Letter: Headscarves worn in secular schools

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The Independent Online
Sir: Conor Cruise O'Brien in his 'A French lesson for Muslims' (10 December) displays remarkable shallowness.

Mr O'Brien asserts: 'The headscarf is seen as the Muslim equivalent of wearing a visible Catholic symbol, which has always been banned in this particular context. Thus the authorities can claim, not unreasonably, that the headscarf ban involves no specific discrimination against Islam, merely an assertion of the principle that the French state is a secular one, and therefore its schools must be secular.'

Some Muslims, but by no means all, believe that it is an absolute requirement of Islam for girls to wear headscarves. Sikh men are also required by their religion to wear headgear (turban). Christians, on the other hand, do not believe that the wearing of crucifix is essential.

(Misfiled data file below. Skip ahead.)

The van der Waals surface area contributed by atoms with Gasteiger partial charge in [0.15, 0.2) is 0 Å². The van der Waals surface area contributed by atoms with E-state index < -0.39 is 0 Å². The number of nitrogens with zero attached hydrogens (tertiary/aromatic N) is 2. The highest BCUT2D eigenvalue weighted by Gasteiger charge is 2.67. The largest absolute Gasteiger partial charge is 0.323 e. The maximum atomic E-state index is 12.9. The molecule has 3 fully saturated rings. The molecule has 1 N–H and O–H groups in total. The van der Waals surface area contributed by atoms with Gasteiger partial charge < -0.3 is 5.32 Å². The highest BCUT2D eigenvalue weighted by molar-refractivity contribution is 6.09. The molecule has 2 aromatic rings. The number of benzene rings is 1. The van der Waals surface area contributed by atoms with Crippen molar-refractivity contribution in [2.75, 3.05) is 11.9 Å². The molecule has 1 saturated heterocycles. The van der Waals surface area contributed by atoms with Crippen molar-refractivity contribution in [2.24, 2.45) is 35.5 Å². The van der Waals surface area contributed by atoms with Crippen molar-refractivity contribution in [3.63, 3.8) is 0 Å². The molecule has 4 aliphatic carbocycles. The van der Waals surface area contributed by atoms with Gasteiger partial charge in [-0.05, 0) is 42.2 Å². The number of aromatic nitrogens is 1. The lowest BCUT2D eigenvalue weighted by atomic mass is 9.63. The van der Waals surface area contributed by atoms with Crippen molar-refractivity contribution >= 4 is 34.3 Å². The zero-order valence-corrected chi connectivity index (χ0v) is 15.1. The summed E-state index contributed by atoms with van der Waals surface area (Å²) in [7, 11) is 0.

The wearing of headscarves and turbans does not in any way signify the rejection of a secular state - it's just observing a tiny facet of one's religion without causing offence to other religions or to those with no religion.

A secular person cannot reasonably object to others observing their religion unless it causes offence. Unlike wearing short skirts to school, the tradition of wearing headscarves and turbans, I believe, is not considered offensive or obscene by Western secular societies.

Yours sincerely,

HAMEED MOOLLA

Nailsea,

Avon

10 December

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